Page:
"...any being whatsoever which possesses some eminent quality out of the ordinary, and is awe-inspiring, is called Kami.”
Odakyu Odawara Line
Kanagawa-ken, Kawasaki-shi, Tama-ku, Mita 1-2-10
Home page: none
September 20, 2019
The little information available on this shrine comes from a notice board in the shrine grounds. When it was founded is unclear, but it is said to date to the Kamakura period when it was known as Sannō-sha (山王社) and was the main shrine for the Kami-sugao (上菅生), Shimo-sugao (下菅生), and Gotanda (五段田) villages. During the Edo Period there were some political struggles and the shrine found its parish cut to just Kami-sugao. In March 1868 Susano-o was recognized as its main kami and its name changed to Yakumo Jinja. In 1926 it was moved to its present location following the opening of the Odakyu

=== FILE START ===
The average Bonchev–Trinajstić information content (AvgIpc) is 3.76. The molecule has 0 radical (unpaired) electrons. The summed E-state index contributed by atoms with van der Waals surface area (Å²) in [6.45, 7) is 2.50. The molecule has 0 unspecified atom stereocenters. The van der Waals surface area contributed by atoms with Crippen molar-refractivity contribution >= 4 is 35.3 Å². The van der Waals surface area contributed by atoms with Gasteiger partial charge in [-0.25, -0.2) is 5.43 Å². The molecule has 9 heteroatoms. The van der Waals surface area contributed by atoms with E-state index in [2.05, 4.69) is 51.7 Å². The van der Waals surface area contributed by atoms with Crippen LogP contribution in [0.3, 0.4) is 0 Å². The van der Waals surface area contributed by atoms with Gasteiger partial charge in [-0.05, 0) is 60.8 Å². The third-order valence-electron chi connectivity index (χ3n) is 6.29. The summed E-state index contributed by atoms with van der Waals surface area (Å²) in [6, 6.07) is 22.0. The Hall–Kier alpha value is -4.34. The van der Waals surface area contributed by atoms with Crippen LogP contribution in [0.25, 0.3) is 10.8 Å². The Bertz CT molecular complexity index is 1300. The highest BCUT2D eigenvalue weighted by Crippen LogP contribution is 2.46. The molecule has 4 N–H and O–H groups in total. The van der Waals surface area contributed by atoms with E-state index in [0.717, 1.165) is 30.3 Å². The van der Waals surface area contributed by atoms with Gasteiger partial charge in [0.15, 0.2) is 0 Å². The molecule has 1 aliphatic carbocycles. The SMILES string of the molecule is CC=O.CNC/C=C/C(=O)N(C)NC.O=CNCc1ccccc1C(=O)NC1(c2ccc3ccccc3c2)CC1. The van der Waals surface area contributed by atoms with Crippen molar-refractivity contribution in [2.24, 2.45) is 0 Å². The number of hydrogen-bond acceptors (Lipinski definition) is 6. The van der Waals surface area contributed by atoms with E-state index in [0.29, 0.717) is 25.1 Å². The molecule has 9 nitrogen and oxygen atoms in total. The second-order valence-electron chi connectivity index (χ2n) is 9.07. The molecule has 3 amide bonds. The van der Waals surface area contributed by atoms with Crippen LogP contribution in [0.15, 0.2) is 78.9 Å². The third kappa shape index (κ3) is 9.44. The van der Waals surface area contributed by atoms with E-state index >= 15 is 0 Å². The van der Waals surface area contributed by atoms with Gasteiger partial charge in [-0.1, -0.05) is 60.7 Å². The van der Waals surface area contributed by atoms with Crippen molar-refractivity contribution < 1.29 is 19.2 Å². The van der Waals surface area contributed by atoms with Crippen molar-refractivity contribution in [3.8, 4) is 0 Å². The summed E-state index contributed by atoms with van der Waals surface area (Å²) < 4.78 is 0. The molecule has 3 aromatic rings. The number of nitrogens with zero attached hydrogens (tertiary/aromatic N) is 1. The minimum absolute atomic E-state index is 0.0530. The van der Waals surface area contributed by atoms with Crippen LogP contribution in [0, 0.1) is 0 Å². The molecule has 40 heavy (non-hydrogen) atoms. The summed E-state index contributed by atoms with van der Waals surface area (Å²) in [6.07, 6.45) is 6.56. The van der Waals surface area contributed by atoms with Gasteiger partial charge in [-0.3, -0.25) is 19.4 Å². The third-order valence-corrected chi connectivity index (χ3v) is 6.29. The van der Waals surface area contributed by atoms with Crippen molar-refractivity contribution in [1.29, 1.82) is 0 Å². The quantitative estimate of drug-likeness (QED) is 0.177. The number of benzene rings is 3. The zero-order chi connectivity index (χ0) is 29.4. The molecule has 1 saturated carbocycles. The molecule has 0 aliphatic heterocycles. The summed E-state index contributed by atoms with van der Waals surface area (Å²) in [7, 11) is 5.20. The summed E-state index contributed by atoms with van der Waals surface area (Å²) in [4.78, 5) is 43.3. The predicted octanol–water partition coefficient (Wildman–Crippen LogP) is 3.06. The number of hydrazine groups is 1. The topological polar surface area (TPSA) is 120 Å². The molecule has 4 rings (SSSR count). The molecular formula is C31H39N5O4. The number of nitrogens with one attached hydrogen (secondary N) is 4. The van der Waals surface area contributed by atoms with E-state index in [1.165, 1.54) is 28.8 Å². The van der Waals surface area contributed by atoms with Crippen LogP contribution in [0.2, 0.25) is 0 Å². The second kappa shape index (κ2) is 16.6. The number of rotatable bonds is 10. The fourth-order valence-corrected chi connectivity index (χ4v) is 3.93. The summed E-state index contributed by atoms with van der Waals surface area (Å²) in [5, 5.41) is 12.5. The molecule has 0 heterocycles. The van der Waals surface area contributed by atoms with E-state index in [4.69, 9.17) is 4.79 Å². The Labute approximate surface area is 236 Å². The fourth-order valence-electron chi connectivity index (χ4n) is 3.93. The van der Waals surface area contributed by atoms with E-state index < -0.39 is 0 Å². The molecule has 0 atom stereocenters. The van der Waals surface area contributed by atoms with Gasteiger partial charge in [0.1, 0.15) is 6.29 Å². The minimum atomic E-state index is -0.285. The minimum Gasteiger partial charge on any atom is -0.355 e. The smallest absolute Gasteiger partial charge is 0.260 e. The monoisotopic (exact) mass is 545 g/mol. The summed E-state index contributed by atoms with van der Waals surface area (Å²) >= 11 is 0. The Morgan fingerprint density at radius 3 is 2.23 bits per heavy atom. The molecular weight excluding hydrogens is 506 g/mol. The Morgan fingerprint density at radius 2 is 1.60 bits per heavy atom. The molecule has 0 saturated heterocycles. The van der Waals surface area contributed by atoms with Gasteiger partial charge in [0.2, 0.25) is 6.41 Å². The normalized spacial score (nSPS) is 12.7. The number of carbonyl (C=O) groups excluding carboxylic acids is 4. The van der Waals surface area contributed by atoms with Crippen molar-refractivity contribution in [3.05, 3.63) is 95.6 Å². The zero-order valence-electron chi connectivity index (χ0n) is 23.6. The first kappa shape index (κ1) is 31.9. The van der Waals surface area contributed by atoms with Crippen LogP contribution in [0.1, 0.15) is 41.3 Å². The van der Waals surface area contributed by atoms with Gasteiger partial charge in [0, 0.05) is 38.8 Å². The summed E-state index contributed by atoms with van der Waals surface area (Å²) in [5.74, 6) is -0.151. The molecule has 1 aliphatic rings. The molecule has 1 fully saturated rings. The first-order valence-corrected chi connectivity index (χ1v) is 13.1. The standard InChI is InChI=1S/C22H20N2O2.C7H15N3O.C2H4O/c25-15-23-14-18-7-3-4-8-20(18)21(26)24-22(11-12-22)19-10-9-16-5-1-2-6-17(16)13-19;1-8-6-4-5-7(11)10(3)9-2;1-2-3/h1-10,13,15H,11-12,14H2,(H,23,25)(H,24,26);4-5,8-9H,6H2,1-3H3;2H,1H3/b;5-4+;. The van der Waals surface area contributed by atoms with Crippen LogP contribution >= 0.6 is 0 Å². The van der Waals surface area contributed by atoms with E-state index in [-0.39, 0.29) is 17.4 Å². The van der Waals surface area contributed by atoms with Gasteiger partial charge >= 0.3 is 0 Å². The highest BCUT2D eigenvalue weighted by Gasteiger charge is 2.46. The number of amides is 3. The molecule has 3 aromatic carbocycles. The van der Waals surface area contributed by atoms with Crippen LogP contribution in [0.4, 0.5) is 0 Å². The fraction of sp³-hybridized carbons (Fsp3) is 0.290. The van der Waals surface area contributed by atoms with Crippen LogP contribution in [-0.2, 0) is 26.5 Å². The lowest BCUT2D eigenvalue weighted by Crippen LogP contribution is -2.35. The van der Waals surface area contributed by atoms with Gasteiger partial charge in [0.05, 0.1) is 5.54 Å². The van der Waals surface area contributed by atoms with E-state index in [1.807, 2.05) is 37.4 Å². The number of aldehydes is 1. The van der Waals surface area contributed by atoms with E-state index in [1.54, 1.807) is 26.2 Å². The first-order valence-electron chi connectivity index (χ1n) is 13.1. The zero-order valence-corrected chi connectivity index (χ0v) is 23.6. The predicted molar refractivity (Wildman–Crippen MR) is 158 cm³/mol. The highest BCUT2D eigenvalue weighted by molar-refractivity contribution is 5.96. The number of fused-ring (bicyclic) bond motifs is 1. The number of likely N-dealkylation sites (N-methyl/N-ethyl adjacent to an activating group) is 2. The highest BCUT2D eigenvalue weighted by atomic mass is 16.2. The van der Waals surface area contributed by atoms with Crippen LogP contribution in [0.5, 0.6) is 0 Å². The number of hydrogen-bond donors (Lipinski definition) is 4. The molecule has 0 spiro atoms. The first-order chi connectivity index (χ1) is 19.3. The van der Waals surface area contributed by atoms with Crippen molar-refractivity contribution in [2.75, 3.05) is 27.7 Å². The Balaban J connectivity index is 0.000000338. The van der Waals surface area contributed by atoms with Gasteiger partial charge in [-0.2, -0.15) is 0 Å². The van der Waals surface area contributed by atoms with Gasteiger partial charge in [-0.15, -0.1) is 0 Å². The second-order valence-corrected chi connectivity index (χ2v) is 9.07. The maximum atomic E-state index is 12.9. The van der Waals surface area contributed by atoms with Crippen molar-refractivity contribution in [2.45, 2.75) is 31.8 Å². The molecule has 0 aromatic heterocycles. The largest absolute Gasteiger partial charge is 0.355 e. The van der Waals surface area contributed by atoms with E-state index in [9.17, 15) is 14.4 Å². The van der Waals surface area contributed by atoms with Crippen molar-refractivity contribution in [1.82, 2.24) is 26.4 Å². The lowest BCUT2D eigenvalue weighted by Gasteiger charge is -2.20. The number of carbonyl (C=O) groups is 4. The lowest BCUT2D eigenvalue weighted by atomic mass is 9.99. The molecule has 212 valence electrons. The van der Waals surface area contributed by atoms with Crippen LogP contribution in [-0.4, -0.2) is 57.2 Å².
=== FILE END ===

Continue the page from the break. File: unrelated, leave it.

(Note: numbers in parentheses after kami names
refer to position in How Many Kami table)
Yamato Takeru-no-Mikoto 186E 日本武尊
From Merged Shrines
Musashi Mitake Jinja 武蔵御嶽神社
Annual Festival: September 18
Line. In December 1957 the shrine was renovated, and in October 1959 it was merged with a Sugiyama-sha and the current name adopted.
Two-three minutes on foot from Ikuta Station. Perhaps the most interesting aspect of this shrine is the set of steep stairs leading up to it and the way the in-ground Musashi Mitake Jinja is situated at the top.
(Click on images to expand them)